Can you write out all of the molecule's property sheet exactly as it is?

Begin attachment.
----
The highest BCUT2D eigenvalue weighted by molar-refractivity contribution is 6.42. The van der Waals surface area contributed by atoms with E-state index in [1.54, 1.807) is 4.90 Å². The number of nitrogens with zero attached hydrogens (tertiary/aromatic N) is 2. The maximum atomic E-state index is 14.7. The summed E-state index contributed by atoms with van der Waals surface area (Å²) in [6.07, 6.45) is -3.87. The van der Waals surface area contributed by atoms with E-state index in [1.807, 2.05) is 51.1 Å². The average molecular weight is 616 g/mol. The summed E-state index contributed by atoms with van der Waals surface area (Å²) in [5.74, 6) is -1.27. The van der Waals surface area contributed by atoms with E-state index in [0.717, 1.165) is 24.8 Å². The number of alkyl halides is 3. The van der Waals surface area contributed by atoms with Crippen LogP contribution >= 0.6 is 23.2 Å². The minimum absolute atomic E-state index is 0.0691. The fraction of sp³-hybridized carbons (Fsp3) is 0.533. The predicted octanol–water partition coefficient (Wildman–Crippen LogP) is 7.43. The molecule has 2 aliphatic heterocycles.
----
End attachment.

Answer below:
The highest BCUT2D eigenvalue weighted by molar-refractivity contribution is 6.42. The van der Waals surface area contributed by atoms with E-state index in [1.54, 1.807) is 4.90 Å². The number of nitrogens with zero attached hydrogens (tertiary/aromatic N) is 2. The maximum atomic E-state index is 14.7. The summed E-state index contributed by atoms with van der Waals surface area (Å²) in [6.07, 6.45) is -3.87. The van der Waals surface area contributed by atoms with E-state index in [1.807, 2.05) is 51.1 Å². The average molecular weight is 616 g/mol. The summed E-state index contributed by atoms with van der Waals surface area (Å²) in [5.74, 6) is -1.27. The van der Waals surface area contributed by atoms with E-state index in [0.717, 1.165) is 24.8 Å². The number of alkyl halides is 3. The van der Waals surface area contributed by atoms with Crippen LogP contribution >= 0.6 is 23.2 Å². The minimum absolute atomic E-state index is 0.0691. The fraction of sp³-hybridized carbons (Fsp3) is 0.533. The predicted octanol–water partition coefficient (Wildman–Crippen LogP) is 7.43. The molecule has 2 aliphatic heterocycles.